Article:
Not since Argentina’s bid to end their 24-year trophy drought last June at the Copa America Centenario final in East Rutherford has a game been as eagerly anticipated. Read any local newspaper, speak to anyone on the streets or in the bars of Buenos Aires and Thursday evening’s World Cup qualifier against Peru is another final. With a place in Russia hanging precariously in the balance, La Albiceleste are praying that their luck is better than the three consecutive final defeats that loom over this generation — the hopes of a nation depend on it.
Buenos Aires is buzzing as a result but that brings enormous pressure and while an early goal could create the awe-inspiring, stadium rocking atmosphere that is desired, another disjointed display could rapidly turn toxic.
Jorge Sampaoli must manage this expectation and remains confident in his side despite last month’s limp performances against Uruguay and Venezuela.
“I am convinced that we are going to be at the World Cup. Tomorrow we will go with everything,” the Argentina coach said in his final press conference.
With this in mind, Argentina look set to revert to a back four, now perhaps not the time to continue the experiment with a back three. However, it is still an unfamiliar eleven: Sporting Clube de Portugal’s Marcos Acuña at left back, Javier Mascherano in central defence with Éver Banega partnering Lucas Biglia in midfield, Papu Gómez starting on the left and Boca Juniors striker Darío Benedetto up front.
Argentina probable XI: Sergio Romero; Gabriel Mercado, Nicolás Otamendi, Javier Mascherano, Marcos Acuña; Éver Banega, Lucas Biglia; Papu Gómez, Lionel Messi, Ángel Di María; Darío Benedetto
A lack of defensive pace leaving the side exposed to counters; Acuña, a natural attacking midfielder, starting at left back; Sampaoli keeping faith in Biglia rather than thrusting Leandro Paredes into the spotlight; Papu Gómez being handed a chance on the left; and Darío Benedetto hoping to carry across his prolific club form to help an attack that is statistically the least efficient in South America are all questions for La Albiceleste that will only be answered on Thursday.
And this has been Argentina’s problem. In Sampaoli it feels like the AFA finally got the right man but the Copa América winning coach has had little time to mold his team and so rather than focusing on systems and new ideas, it is now solely about results.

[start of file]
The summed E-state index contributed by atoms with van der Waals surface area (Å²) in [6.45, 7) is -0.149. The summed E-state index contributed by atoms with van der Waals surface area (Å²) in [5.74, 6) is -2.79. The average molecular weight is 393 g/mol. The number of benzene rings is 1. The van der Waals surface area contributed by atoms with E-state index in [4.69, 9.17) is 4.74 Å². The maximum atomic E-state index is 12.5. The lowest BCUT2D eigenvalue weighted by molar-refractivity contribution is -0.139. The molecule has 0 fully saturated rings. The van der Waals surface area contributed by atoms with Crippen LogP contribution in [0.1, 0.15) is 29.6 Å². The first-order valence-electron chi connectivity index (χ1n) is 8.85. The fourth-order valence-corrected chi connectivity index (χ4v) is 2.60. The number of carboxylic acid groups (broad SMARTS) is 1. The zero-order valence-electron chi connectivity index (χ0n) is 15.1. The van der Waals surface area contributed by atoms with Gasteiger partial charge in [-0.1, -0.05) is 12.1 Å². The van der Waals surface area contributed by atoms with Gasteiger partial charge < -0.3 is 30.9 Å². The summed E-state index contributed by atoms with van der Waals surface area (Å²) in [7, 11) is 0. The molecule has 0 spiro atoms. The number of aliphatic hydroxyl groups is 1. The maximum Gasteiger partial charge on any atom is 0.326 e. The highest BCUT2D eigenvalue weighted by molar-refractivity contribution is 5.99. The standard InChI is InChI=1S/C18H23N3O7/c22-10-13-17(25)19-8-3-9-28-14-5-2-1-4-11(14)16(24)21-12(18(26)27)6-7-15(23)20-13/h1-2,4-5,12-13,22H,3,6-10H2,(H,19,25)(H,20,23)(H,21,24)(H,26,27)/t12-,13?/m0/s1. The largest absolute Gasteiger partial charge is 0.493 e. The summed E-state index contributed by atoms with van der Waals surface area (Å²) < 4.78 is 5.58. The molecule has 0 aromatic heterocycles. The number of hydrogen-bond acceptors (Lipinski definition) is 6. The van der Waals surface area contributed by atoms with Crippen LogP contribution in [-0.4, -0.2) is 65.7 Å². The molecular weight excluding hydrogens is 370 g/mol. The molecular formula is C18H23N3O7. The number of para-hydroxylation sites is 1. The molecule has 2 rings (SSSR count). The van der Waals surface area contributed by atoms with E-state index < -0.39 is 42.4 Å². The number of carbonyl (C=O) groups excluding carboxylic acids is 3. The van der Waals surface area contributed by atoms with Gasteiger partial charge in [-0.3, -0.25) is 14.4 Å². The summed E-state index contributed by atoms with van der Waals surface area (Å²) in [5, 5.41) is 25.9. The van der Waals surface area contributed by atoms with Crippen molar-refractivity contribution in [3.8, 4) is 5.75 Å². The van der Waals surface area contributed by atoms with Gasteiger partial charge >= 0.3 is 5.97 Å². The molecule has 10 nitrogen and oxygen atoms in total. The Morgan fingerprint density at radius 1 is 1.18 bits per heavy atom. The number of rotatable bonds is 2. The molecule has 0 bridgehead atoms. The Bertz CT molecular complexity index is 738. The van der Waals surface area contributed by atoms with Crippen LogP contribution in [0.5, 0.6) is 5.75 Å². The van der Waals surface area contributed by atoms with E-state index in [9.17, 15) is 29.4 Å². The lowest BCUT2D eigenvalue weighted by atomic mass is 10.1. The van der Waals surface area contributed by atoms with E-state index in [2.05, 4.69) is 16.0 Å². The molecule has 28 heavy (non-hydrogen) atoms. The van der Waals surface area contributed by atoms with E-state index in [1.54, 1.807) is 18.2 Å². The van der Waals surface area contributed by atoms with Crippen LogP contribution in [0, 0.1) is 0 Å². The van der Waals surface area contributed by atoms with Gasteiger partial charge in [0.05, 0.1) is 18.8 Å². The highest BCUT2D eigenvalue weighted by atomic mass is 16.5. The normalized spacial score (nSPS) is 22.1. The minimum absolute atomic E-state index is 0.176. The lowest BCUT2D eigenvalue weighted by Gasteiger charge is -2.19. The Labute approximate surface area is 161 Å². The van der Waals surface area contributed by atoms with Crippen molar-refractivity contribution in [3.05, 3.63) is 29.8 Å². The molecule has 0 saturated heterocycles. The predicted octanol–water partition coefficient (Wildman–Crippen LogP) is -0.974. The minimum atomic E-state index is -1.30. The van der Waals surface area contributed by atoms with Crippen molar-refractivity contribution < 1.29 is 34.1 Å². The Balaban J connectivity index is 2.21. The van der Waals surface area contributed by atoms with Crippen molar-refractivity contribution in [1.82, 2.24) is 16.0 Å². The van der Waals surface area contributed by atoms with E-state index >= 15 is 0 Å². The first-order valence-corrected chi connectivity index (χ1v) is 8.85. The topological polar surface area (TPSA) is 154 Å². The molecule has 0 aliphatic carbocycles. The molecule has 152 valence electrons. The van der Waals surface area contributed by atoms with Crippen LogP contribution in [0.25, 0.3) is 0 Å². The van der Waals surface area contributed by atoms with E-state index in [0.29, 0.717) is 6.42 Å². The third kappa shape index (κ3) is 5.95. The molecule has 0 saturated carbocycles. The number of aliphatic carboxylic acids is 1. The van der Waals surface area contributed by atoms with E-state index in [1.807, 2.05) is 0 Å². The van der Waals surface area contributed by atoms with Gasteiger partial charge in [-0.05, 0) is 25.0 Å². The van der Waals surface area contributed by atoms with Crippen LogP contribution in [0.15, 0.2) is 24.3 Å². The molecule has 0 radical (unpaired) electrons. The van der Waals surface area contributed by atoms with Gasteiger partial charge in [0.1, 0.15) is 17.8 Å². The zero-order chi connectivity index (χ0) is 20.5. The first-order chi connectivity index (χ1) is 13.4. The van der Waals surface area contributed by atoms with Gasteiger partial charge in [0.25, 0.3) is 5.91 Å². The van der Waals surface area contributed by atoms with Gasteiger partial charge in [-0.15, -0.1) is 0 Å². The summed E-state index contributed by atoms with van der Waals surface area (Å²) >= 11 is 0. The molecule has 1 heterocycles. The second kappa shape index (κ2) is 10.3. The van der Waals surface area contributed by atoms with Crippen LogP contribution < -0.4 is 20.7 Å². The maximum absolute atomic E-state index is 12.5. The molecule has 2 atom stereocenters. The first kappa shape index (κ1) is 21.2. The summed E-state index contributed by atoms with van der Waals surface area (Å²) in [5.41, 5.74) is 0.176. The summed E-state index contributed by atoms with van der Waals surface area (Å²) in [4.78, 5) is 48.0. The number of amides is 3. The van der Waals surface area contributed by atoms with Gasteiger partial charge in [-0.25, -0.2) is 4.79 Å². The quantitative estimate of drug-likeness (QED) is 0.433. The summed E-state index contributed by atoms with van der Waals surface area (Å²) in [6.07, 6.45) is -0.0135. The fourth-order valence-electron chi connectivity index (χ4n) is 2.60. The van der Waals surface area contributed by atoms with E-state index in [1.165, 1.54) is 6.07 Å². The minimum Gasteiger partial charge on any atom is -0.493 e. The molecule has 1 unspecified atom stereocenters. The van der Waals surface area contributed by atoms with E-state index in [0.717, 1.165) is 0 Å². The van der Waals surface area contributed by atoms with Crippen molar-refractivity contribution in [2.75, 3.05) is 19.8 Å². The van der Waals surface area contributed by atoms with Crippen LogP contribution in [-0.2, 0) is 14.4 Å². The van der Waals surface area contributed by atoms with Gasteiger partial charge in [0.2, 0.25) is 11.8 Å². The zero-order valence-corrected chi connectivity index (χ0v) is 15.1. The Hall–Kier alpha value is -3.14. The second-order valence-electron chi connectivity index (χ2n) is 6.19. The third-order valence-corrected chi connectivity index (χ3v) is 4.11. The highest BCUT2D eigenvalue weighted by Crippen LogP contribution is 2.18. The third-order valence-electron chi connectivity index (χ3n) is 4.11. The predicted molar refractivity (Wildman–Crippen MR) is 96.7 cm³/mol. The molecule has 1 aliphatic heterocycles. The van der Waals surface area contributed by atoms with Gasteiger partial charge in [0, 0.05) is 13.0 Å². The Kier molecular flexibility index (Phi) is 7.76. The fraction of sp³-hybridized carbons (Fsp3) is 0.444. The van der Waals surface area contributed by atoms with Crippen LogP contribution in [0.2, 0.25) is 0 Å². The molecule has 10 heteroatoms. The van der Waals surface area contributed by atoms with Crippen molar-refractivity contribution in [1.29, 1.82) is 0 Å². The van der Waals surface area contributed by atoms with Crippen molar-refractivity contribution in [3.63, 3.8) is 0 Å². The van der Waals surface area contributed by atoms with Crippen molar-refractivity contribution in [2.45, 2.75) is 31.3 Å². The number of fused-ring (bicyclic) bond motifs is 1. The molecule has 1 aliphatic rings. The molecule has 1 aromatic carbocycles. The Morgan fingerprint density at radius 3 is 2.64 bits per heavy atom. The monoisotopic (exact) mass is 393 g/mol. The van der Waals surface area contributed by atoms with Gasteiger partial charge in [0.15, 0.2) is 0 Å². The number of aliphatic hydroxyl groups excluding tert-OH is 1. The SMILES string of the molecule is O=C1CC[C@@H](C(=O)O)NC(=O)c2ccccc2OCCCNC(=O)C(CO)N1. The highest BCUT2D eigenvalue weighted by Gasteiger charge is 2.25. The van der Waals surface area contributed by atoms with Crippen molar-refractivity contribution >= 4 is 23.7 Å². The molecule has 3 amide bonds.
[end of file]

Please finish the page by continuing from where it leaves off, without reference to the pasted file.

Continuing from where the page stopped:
The age old debate over the aesthetically pleasing football of Menottismo versus the win-at-all costs mentality of Bilardismo once again rears its head and for once there is only one winner.
Ensure a place at the World Cup and then work on implementing change. If Argentina can do this, under Sampaoli, they may yet be a genuine contender in Russia; on the form of World Cup qualification that looks like a pipe-dream.
With two games remaining, it is no understatement to refer to Thursday’s match with Peru as a final. The two sides, locked level on points with Peru in fourth on goal difference and Argentina in the fifth-placed playoff spot, know that a win for either would likely confirm qualification.
A Chile victory against Ecuador could make matters even more nervy and with Argentina having to close qualifying in the altitude of Quito next Tuesday, anything other than three points would be disastrous.
The history books certainly favour Argentina, as the last time Peru beat La Albiceleste in any competition was at the 1997 Copa América in Bolivia and they have never won a World Cup qualifier in Buenos Aires.
From their 50 previous meetings, Argentina have won 32; Peru only five and so the historical advantage all leans heavily in one direction.
However, since drawing 2-2 earlier in the campaign in Lima the fortunes of both teams have gone in opposite directions. While Argentina have replaced coaches and continue to flounder, Peru are the continent’s form side, outside of Brazil, taking 13 points from the last 18 available.
In La Bombonera, Peru are also returning to the scene of one of their most famous results and a dark day in Argentina’s past for it was in La Boca in 1969 when a 2-2 draw inflicted La Albiceleste’s only failure to qualify for a World Cup.
A game that needed no further ingredients has got them and it provides Argentina’s decision to switch to La Boca all the more possibility of back firing.
Rodolfo D’Onofrio, president of River Plate and perhaps a little salty that the selección moved to Boca said, “I was at Boca’s stadium in ’69 when they knocked us out. I wouldn’t choose that pitch against Peru because of the bad luck. Maybe for another match yes, but just the Peruvians … Don’t let it be that the same thing happens.”
Ricardo Gareca’s youthful, pacy and physically imposing side are full of confidence and in veteran centre forward Paolo Guerrero have a player that strikes fear into the hearts of many Argentinians.
And Guerrero hasn’t been the only threat during qualification as André Carillo, Christian Cueva and Edison Flores have all been outstanding.
Peru probable XI: Carlos Cáceda; Aldo Corzo, Alberto Rodríguez, Miguel Araujo, Miguel Trauco; Renato Tapia, Sergio Peña, Yoshimar Yotún; Jefferson Farfán, Paolo Guerrero, Edison Flores
However, Carillo, Cueva and centre back Cristian Ramos are all missing through suspension and substantially weaken Gareca’s hand.
Peru’s players are seeking their own moment in history while Argentina are hoping to avoid the ultimate embarrassment. Two years of qualifying has come down to this and whatever the result, the excitement couldn’t be any greater.